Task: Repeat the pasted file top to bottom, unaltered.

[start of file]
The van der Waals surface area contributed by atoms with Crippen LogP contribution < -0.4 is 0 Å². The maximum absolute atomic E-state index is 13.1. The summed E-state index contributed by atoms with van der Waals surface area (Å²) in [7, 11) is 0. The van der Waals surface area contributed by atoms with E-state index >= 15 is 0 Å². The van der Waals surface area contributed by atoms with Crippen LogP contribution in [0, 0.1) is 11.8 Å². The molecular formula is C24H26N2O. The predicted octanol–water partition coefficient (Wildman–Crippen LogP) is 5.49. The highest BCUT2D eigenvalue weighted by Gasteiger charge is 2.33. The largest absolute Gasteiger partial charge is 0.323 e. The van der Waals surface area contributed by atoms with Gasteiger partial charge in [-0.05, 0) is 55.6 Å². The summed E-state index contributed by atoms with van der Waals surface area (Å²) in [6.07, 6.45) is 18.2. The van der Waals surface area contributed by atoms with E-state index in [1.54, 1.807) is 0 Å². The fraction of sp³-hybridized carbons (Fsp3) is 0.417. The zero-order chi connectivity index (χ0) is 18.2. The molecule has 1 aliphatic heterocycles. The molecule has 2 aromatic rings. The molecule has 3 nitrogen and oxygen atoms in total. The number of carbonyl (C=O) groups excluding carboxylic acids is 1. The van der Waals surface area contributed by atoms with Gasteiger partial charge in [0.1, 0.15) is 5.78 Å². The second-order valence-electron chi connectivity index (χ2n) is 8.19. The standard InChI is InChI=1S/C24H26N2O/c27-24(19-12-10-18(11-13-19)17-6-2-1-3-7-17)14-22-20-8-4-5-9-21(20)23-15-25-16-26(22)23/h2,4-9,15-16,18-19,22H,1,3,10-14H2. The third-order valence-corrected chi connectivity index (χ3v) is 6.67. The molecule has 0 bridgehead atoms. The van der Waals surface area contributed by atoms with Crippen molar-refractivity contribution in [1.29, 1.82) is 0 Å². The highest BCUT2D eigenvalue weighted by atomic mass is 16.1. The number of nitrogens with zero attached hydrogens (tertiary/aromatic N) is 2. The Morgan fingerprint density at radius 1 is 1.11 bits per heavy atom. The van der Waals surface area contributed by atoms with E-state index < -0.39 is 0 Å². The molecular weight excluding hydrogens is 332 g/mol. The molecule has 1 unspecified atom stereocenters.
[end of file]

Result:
The van der Waals surface area contributed by atoms with Crippen LogP contribution < -0.4 is 0 Å². The maximum absolute atomic E-state index is 13.1. The summed E-state index contributed by atoms with van der Waals surface area (Å²) in [7, 11) is 0. The van der Waals surface area contributed by atoms with E-state index >= 15 is 0 Å². The van der Waals surface area contributed by atoms with Crippen LogP contribution in [0, 0.1) is 11.8 Å². The molecular formula is C24H26N2O. The predicted octanol–water partition coefficient (Wildman–Crippen LogP) is 5.49. The highest BCUT2D eigenvalue weighted by Gasteiger charge is 2.33. The largest absolute Gasteiger partial charge is 0.323 e. The van der Waals surface area contributed by atoms with Gasteiger partial charge in [-0.05, 0) is 55.6 Å². The summed E-state index contributed by atoms with van der Waals surface area (Å²) in [6.07, 6.45) is 18.2. The van der Waals surface area contributed by atoms with E-state index in [1.54, 1.807) is 0 Å². The fraction of sp³-hybridized carbons (Fsp3) is 0.417. The zero-order chi connectivity index (χ0) is 18.2. The molecule has 1 aliphatic heterocycles. The molecule has 2 aromatic rings. The molecule has 3 nitrogen and oxygen atoms in total. The number of carbonyl (C=O) groups excluding carboxylic acids is 1. The van der Waals surface area contributed by atoms with Gasteiger partial charge in [0.1, 0.15) is 5.78 Å². The second-order valence-electron chi connectivity index (χ2n) is 8.19. The standard InChI is InChI=1S/C24H26N2O/c27-24(19-12-10-18(11-13-19)17-6-2-1-3-7-17)14-22-20-8-4-5-9-21(20)23-15-25-16-26(22)23/h2,4-9,15-16,18-19,22H,1,3,10-14H2. The third-order valence-corrected chi connectivity index (χ3v) is 6.67. The molecule has 0 bridgehead atoms. The van der Waals surface area contributed by atoms with Crippen molar-refractivity contribution in [1.29, 1.82) is 0 Å². The highest BCUT2D eigenvalue weighted by atomic mass is 16.1. The number of nitrogens with zero attached hydrogens (tertiary/aromatic N) is 2. The Morgan fingerprint density at radius 1 is 1.11 bits per heavy atom. The van der Waals surface area contributed by atoms with E-state index < -0.39 is 0 Å². The molecular weight excluding hydrogens is 332 g/mol. The molecule has 1 unspecified atom stereocenters.